Skyrocket to the Top of Your Field

“If a student of virtually any discipline could avoid ever repeating the same mistake twice – both technical and psychological – he or she would skyrocket to the top of their field.” – Josh Waitzkin, International Master in Chess and World Champion in Taiji Push Hands in The Art of Learning

If you think about it, you may realize that “avoid ever repeating the same mistake twice” is impossible to achieve.

What’s interesting though is how often people keep repeating the same mistake all over again without making the smallest attempt at fixing it.

Are they simply stupid? No – they’re just too busy to stop and realize their mistake in the first place.

Like in that famous anecdote from the woodwork industry: “I don’t have the time to sharpen the saw – I’m too busy sawing.”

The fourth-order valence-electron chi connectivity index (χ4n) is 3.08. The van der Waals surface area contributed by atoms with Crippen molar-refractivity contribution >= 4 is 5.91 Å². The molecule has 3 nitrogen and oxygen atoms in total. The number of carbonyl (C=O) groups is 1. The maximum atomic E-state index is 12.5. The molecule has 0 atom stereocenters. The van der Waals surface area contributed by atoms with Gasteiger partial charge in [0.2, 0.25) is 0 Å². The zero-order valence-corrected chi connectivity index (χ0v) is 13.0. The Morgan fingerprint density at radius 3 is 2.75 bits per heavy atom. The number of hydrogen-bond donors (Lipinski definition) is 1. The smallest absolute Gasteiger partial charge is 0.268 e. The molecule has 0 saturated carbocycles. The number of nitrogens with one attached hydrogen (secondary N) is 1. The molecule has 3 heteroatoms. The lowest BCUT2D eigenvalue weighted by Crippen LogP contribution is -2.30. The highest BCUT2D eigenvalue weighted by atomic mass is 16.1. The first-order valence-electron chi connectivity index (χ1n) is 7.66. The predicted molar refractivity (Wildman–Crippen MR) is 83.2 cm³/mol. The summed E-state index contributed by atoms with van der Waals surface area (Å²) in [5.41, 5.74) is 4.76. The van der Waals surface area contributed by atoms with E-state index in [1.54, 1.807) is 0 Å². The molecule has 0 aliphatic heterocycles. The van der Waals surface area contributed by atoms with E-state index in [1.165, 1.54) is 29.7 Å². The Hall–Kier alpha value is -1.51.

Time for reflection is recommended since ever. For example, already in Dale Carnegie’s How to Win Friends and Influence People, the author and self-help icon shares a story of a self-made man from Wall Street:

“For years I have kept an engagement book showing all the appointments I had during the day. My family never made any plans for me on Saturday night, for the family knew that I devoted a part of each Saturday evening to the illuminating process of self-examination and review and appraisal.“

The questions he asked himself about his every engagement:

  • What mistakes did I make that time?
  • What did I do that was right—and in what way could I have improved my performance?
  • What lessons can I learn from that experience?

I have a hunch I’m not exactly telling you something groundbreakingly new here. But I also have a hunch that you – like most people – might not yet be systematically reflecting on what happened to you and what you can learn from it.

I get it – it’s not a task that would scream at you “Do me now!” (like a ringing phone would). It’s not a “Nice escape from reality” like scrolling through your Instagram feed either.

But maybe that’s where the payoff of reflection actually gets appealing. You may become one of the few who spot their mistakes early – and skyrocket to the top of your field.

Just pick the right spot in your Google Calendar.

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